Liberty Matters

The Jevonian Revolution in Economics

Professor Kates has emphatically and repeatedly shown us how Mill and his contemporaries viewed the world, seeing it whole, constantly in motion, changing and shifting.  Rightly so.  Two questions arise: First, what happened -- why isn’t this how economists regard the world today, and does it matter?  And second, does Mill have anything to teach us today?
The first of these is perhaps easier to answer than the second, and I’ll set the second aside for another comment.  Of course, much happened as economists moved from the mid- to the late-19th century, but one might point especially to two profound changes that were sustained well into the 20th century.  From a focus on motion, change, and (I would add) complexity, economists such as William Stanley Jevons specified a simpler sort of analysis, one in which conditions for equilibrium were laid out for consumers and producers.  The future of economics, Jevons wrote, depended on getting the equilibrium conditions specified first. Violations of equilibrium conditions did not call into question the operation of economic laws. Jevons wrote:
In practice, no market ever long fulfills the theoretical conditions of equilibrium, because, from the various accidents of life and business, there are sure to be people every day compelled to sell, or having sudden inducements to buy. There is nearly always, again, the influence of prospective supply or demand, depending upon the political intelligence of the moment. Speculation complicates the action of the laws of supply and demand in a high degree, but does not in the least degree arrest their action or alter their nature.  We shall never have a Science of Economics unless we learn to discern the operation of law even among the most perplexing complications and apparent interruptions.[101]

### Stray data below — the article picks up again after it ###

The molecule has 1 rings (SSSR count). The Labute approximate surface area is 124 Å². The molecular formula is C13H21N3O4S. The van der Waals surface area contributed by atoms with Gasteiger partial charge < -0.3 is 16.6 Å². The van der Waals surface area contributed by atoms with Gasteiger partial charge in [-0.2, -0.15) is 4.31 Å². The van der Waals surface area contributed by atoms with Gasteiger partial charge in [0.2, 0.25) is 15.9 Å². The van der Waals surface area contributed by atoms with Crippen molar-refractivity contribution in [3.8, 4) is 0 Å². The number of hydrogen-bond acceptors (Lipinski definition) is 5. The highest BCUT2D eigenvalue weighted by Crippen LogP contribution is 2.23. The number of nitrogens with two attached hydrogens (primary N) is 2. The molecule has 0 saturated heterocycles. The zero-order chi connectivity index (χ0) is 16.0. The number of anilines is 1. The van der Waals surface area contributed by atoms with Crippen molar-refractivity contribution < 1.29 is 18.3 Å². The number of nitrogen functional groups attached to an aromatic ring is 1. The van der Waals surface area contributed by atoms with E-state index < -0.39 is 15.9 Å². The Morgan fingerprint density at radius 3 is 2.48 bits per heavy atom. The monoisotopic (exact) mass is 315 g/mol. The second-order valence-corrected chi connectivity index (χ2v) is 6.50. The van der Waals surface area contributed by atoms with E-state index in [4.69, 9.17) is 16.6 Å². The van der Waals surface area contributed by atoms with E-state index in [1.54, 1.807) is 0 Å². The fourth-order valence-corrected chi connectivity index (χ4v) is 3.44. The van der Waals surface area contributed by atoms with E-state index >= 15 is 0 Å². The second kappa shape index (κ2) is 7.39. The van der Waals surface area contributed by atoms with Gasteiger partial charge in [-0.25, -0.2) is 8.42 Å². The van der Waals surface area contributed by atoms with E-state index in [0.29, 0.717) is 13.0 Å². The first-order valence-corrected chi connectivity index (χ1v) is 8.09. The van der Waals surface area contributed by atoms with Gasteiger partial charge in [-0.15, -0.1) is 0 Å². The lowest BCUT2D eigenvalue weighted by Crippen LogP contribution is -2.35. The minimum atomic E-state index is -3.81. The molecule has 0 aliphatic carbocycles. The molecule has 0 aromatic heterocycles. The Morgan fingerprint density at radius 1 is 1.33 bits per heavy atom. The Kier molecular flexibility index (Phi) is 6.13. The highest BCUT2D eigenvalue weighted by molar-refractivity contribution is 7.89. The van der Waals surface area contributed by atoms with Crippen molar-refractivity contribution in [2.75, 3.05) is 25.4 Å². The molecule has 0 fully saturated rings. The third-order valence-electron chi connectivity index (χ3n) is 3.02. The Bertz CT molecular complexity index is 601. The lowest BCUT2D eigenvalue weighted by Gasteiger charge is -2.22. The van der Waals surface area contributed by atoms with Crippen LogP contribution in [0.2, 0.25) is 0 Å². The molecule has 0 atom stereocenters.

While a full perusal of Jevons’s economics demonstrates that he by no means believed the world to be static or consumers and producers to be in a static equilibrium, he and his contemporaries wished to provide the mathematical description for equilibrium before turning to the harder problems of complexity and change. The simpler problems took over the analysis, and the harder problems took a back seat and became secondary. Equilibrium analysis prevailed.  Kates remarks that Jevons shifted the analysis to demand. I agree, but I would add that he also and perhaps more significantly shifted our analysis to the study of equilibrium conditions.
I also return to a point that I made in a previous post. Among the significant developments late in the century, I would point to a decline in the belief that, left to their own resources, people will become self-reliant and, even more, improve their lot in life. While economists from Smith through Mill were convinced that the way forward was one of improvement, late in the century economists such as Jevons and Marshall, and then 20th-century Progressives such as Irving Fisher and A. C. Pigou became increasingly convinced that people needed to be told how to improve themselves.
[101.] Jevons, Theory of Political Economy, 1871, p. 111. Online version 3rd. ed.: William Stanley Jevons, The Theory of Political Economy (London: Macmillan, 1888) 3rd ed. </titles/625#Jevons_0237_257>.